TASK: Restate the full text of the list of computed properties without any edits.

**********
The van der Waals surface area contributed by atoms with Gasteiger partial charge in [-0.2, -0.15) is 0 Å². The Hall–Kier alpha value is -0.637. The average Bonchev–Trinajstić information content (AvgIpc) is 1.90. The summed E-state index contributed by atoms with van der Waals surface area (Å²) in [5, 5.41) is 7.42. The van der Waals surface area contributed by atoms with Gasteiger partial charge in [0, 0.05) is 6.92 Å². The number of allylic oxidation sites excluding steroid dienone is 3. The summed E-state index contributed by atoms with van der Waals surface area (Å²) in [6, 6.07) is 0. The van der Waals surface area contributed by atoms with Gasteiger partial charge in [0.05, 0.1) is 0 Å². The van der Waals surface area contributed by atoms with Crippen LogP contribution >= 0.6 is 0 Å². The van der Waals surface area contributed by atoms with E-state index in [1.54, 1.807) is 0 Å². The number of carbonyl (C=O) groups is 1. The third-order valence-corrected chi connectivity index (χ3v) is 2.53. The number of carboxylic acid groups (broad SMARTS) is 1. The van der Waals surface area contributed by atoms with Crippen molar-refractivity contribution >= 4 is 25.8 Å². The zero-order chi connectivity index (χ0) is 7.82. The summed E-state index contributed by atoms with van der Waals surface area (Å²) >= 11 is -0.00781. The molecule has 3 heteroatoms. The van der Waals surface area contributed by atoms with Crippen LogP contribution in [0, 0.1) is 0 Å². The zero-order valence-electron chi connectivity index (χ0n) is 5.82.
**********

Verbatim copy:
The van der Waals surface area contributed by atoms with Gasteiger partial charge in [-0.2, -0.15) is 0 Å². The Hall–Kier alpha value is -0.637. The average Bonchev–Trinajstić information content (AvgIpc) is 1.90. The summed E-state index contributed by atoms with van der Waals surface area (Å²) in [5, 5.41) is 7.42. The van der Waals surface area contributed by atoms with Gasteiger partial charge in [0, 0.05) is 6.92 Å². The number of allylic oxidation sites excluding steroid dienone is 3. The summed E-state index contributed by atoms with van der Waals surface area (Å²) in [6, 6.07) is 0. The van der Waals surface area contributed by atoms with Gasteiger partial charge in [0.05, 0.1) is 0 Å². The van der Waals surface area contributed by atoms with Crippen LogP contribution >= 0.6 is 0 Å². The van der Waals surface area contributed by atoms with E-state index in [1.54, 1.807) is 0 Å². The number of carbonyl (C=O) groups is 1. The third-order valence-corrected chi connectivity index (χ3v) is 2.53. The number of carboxylic acid groups (broad SMARTS) is 1. The van der Waals surface area contributed by atoms with Crippen molar-refractivity contribution >= 4 is 25.8 Å². The zero-order chi connectivity index (χ0) is 7.82. The summed E-state index contributed by atoms with van der Waals surface area (Å²) >= 11 is -0.00781. The molecule has 3 heteroatoms. The van der Waals surface area contributed by atoms with Crippen LogP contribution in [0, 0.1) is 0 Å². The zero-order valence-electron chi connectivity index (χ0n) is 5.82.